## Summer!

cinelli
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### Summer!

I think I had better set this alphametic before the summer is over. I know it is wishful thinking but perhaps

`'   100   MORE  SOLVE    OUR SUMMER-------PROBLEM`

Cinelli

Gengulphus
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### Re: Summer!

cinelli wrote:I think I had better set this alphametic before the summer is over. I know it is wishful thinking but perhaps

`'   100   MORE  SOLVE    OUR SUMMER-------PROBLEM`

Spoiler...

To start with, there are 10 distinct letters, which must all be different, and therefore the 100 should not be regarded as 'reserving' the digits 1 and 0. Then the no-leading-zeros convention says that PROBLEM >= 1000000, and clearly PROBLEM = 100+MORE+SOLVE+OUR+SUMMER <= 100+9999+99999+999+999999 = 1111096, so P must be 1 and R must be 0 (since it's distinct from P).

Next consider the sum 100+MORE+SOLVE+OUR+UMMER. It must equal cOBLEM, where c is the carry into the top two digits, so 10 = PR = S+c. So c cannot be 0, and since we know that cOBLEM = 100+MORE+SOLVE+OUR+UMMER <= 100+9999+99999+999+99999 = 211096, c must be 1 or 2. But if c = 2, then O must be 0 or 1 to avoid exceeding 211096, and since both 0 and 1 are both already taken, c must be 1, from which it follows that S = 10-c = 9. Substituting P=1, R=0, S=9 into the sum leaves us with:

`    100   MO0E  9OLVE    OU0 9UMME0-------10OBLEM`

Looking at the rightmost column, it's clear that M must be even and not 0. So E is:

* Either one of 1-4, in which case there is no carry into the column to its left, so that column shows that V+U+E has last digit E, or that V+U has last digit 0. The only possibility is that V+U = 10 and V+U+E = 1E, i.e. there is a carry of 1 from that column to the column to its left.

* Or one of 6-9, in which case there is a carry of 1 into the column to its left, so that column shows that V+U+E+1 has last digit E, or that V+U+1 has last digit 0. The only possibility is that V+U = 9 and V+U+E+1 = 1E, i.e. there is a carry of 1 from that column to the column to its left.

So either way, there is a carry of 1 into the third rightmost column, which therefore shows that 1+O+L+O+M+1 has last digit L, so that 2*O+M+2 has last digit 0, so 2*O+M has last digit 8. It is the sum of three digits that are each <= 9, so it cannot be 28 or more and must be 8 or 18. Bearing in mind the fact that M must be even, nonzero and the bottom digit of twice E, we have the following possibilities:

`M  O  E------------2  3  1 or 64  2  2 or 76  1  3 or 88  0  3 or 82  8  1 or 64  7  2 or 76  6  3 or 88  5  4 or 9`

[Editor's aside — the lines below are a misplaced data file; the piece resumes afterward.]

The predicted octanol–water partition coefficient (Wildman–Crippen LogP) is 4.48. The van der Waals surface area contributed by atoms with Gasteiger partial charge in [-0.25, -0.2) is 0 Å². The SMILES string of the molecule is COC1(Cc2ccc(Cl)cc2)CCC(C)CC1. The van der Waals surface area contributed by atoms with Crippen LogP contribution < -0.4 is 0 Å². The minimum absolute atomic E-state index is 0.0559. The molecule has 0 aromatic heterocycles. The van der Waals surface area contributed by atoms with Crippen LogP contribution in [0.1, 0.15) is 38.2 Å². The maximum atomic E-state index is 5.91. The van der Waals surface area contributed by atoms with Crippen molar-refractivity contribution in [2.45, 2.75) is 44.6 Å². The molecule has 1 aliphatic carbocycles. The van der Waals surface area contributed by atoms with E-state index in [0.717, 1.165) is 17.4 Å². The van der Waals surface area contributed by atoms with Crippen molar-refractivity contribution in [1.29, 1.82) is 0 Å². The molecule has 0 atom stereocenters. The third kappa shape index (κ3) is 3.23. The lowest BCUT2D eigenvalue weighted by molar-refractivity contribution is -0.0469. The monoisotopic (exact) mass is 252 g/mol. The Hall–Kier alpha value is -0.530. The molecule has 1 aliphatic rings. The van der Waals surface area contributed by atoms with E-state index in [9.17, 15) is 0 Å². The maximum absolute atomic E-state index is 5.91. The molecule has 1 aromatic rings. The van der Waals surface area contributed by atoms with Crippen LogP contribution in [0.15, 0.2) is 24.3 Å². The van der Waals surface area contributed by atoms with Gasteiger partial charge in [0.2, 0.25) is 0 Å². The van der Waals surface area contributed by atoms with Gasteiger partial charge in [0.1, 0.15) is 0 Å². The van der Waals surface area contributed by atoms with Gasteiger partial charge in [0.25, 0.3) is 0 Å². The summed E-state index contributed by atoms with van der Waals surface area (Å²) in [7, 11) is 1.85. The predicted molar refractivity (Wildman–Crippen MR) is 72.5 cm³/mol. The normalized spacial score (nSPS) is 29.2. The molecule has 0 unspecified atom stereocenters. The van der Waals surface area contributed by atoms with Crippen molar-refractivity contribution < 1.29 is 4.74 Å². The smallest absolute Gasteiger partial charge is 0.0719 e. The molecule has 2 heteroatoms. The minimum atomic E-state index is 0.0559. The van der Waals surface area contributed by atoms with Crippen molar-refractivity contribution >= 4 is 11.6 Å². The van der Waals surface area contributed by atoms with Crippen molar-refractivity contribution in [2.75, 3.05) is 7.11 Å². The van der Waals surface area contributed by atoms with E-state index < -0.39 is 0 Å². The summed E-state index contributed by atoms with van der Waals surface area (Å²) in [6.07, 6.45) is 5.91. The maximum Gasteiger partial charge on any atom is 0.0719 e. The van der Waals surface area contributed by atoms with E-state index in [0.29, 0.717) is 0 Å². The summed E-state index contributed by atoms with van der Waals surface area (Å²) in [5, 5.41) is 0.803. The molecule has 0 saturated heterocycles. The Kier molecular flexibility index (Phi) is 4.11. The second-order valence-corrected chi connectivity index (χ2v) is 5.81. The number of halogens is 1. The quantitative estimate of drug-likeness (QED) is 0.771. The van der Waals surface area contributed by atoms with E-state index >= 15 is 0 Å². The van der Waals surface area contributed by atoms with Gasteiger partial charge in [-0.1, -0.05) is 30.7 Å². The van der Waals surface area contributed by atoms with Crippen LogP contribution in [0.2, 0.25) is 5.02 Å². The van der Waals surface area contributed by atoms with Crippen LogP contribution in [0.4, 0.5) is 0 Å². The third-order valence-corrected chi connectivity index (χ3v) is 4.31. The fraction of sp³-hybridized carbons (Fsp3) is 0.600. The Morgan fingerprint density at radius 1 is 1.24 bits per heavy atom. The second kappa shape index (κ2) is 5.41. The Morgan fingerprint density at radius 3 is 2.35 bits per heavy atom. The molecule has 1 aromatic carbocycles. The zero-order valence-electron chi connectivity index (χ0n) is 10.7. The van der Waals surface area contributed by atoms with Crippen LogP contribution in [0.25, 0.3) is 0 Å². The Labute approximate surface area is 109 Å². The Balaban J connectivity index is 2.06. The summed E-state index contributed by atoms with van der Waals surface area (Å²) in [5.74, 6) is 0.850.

where I've struck out the ones ruled out by duplicate digits.

The carry out from the third rightmost column is the upper digit of 2*O+M+2. Calling that carry out c (not the same c as before), the column to its left shows that 2*M+O+c has last digit B. So for each of the remaining five possibilities, we can calculate the value of B:

`M  O  E  c  2*M+O+c  B  remaining digits----------------------------------------2  3  6  1   8       8  4,5,74  2  7  1  11       12  8  6  2  14       4  3,5,74  7  2  2  17       78  5  4  2  23       3  2,6,7`

where I've struck out the possibilities where B duplicates one of the three already-taken values 0, 1 and 9 or one of M, O or E, and listed the three digits remaining for L, U and V for each possibility we're left with. Recalling from above that if E is 1-4, V+U must equal 10 and if E is 6-9, V+U must equal 9, only the first possibility allows U and V to be chosen correctly. So the solution has M=2, O=3, E=6, B=8, U and V equal to 4 or 5 in one order or the other, and therefore L=7. It also has no carry out from the 4th rightmost column (since 2*M+O+c = 8 < 10) and so the top three columns show that 9+9U = 10O = 103, so U=4 and V=5, rather than the other way around. This completes the solution:

`    100   2306  93756    340 942260-------1038762`

Gengulphus

OLTB
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### Re: Summer!

cinelli wrote:I think I had better set this alphametic before the summer is over. I know it is wishful thinking but perhaps

`'   100   MORE  SOLVE    OUR SUMMER-------PROBLEM`

Cinelli

I've been looking at this all day (between working!) and I think I know the first number! I'm not a Maths graduate (just to 'O' level standard) but really enjoy trying to do these quizzes set by cinelli so I hope my theory is right. If so, I'll try and work out the next number!

cinelli and Gengulphus have given me pointers in the past so am I right in thinking that...